SEEK Learning - Search Page redesign project

Project team:
1x UX Lead
1x UX designer (myself)
1x UX researcher
1x Visual Designer

My roles:
▶ UX Design
▶ UX Research Planning
▶ UX Research Moderation

The user flow for the SEEK Learning site had 4 steps: perform a search from the home page, choose a qualification from the search results page, choose an institution from a qualification page, enquire on a course page. Our analytics were showing that users were dropping off considerably at each step.

Our hypothesis was that the current user flow was too long, and that we could decrease the drop-off by merging two steps and show both qualifications and institutions on the same page. We were working with the assumption that this shortening the flow ease the drop-off rate, and it would give us an opportunity to present important information to the user earlier in the process to help them determine which course is right for them.

Planning and wireframing
We started with planning sessions and thinking about what the user needs are at the different stages of the flow. We then looked at what information was the most important to users when deciding between qualifications and institutions, and how we could display these on a single page without overwhelming the user.

Designing the prototype
After we fleshed out the wireframes, we worked with the visual designer to make a prototype design of the our search results page. Our goals were to make sure the page was showing the most important information to the user, while keeping it easily scannable. Once it was at a stage we were happy with we built out a prototype flow and prepared for user research.

User Research (First round)
Ran the research, 5 external participants, users were overwhelmed with too many details, we decided to go back to the drawing board and simplify things with a new prototype

We set up the research session, bringing in five participants to run through the desktop prototype and give us their thoughts. Unfortunately reactions didn’t go as expected, many users felt overwhelmed with the new design, feeling that it was too busy and hard to understand.

While not the desired result, we took all the findings from the research sessions and worked with our visual designer to make a simpler and clearer prototype, stripping out any visual noise and keeping only what information was the most important to the user.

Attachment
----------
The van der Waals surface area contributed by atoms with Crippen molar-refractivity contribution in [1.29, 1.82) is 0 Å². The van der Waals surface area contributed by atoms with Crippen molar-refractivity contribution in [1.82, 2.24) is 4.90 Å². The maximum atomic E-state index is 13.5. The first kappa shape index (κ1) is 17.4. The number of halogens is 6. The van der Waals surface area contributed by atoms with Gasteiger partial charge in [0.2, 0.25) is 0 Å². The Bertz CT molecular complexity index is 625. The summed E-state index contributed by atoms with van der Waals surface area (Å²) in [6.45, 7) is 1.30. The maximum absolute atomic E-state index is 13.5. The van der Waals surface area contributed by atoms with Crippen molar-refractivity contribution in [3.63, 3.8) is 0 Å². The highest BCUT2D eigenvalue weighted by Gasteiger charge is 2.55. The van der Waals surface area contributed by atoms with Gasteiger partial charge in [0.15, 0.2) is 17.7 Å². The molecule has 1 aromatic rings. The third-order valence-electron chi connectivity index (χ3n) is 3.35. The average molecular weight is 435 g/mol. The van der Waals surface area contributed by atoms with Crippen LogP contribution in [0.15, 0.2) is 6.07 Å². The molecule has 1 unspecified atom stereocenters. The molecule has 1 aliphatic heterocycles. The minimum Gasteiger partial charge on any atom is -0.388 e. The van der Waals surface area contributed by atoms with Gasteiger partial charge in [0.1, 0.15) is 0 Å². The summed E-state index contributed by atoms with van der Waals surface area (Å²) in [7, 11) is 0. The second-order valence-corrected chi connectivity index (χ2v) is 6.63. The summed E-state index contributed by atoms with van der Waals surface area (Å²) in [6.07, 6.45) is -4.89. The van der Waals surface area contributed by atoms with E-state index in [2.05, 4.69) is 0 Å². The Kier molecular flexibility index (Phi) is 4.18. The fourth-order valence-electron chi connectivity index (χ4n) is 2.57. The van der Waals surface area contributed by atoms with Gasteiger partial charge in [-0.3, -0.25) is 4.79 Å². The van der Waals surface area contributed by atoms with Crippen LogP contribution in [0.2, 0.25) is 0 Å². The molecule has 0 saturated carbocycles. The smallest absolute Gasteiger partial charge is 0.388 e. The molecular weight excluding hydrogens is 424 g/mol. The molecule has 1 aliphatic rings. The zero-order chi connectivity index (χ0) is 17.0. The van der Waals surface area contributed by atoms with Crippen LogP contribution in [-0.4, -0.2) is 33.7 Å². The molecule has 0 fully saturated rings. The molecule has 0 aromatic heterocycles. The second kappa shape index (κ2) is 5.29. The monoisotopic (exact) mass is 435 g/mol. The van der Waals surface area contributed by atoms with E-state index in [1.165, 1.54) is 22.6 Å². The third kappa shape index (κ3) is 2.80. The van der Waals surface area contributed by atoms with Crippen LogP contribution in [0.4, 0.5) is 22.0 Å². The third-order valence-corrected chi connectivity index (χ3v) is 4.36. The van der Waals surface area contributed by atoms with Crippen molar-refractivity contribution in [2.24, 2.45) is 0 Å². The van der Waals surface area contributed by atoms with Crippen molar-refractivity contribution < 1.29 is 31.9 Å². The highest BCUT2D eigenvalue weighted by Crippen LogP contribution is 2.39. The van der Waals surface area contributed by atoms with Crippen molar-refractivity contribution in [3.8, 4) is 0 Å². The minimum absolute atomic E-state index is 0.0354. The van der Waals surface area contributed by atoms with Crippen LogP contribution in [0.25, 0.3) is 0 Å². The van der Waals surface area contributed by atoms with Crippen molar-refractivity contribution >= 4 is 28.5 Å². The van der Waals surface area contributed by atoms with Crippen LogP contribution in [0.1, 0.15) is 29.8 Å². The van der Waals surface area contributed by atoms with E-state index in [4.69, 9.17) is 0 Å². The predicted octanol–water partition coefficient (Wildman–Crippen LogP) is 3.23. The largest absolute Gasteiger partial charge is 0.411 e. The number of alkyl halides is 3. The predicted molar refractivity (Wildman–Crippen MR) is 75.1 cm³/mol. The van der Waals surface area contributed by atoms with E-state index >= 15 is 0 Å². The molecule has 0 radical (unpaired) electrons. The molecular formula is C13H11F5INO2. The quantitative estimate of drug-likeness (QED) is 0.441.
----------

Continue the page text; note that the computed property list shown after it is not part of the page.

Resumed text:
User Research (Round 2)
While the second prototype was being built, I took the lead role for the next round of user research. This time I wanted to be extra thorough so I planned out two days of research to test a desktop and a mobile prototype. I planned out the session and learning objectives, and over two days spoke with ten participants over the prototypes.

Thankfully, this time the feedback was much more positive, with many users preferring the new designs and not having any major issues in breaking down the information that was being presented. And on top of that we even got extra feedback and learnings about the site and user needs, adding extra value to the sessions.

Synthesising and sharing the findings
Once the research was complete I synthesised the findings into a pack to be shared with the stakeholders which were received well. As this project was about to bring a major change to the site flow, I put together a showreel of the most valuable participant comments to be presented to the broader team. To make sure everybody in the team enjoyed the session I brought along cupcakes, these were also received well.

Outcomes and learnings
With the research complete and the feedback implemented, the development team built out the new search page design, and the new three step user flow went live on the site. The new flow worked in decreasing drop-off rates and the information being offered is much clearer to users now.

This project taught us not to fall in love with your first prototype. We felt that our original prototype was a sure winner and were given a quick reality check with the first round research feedback. While we want to help users by giving them all the information they need, there is such a thing as too much, too soon.

While the first round of research was not positive, it was an extremely valuable piece of research for the project, and without it we would have encountered bigger problems later on. On a personal note, this was the first major project in which I took the lead to plan, design, moderate and present the user research over multiple days, and it is something I am very proud of.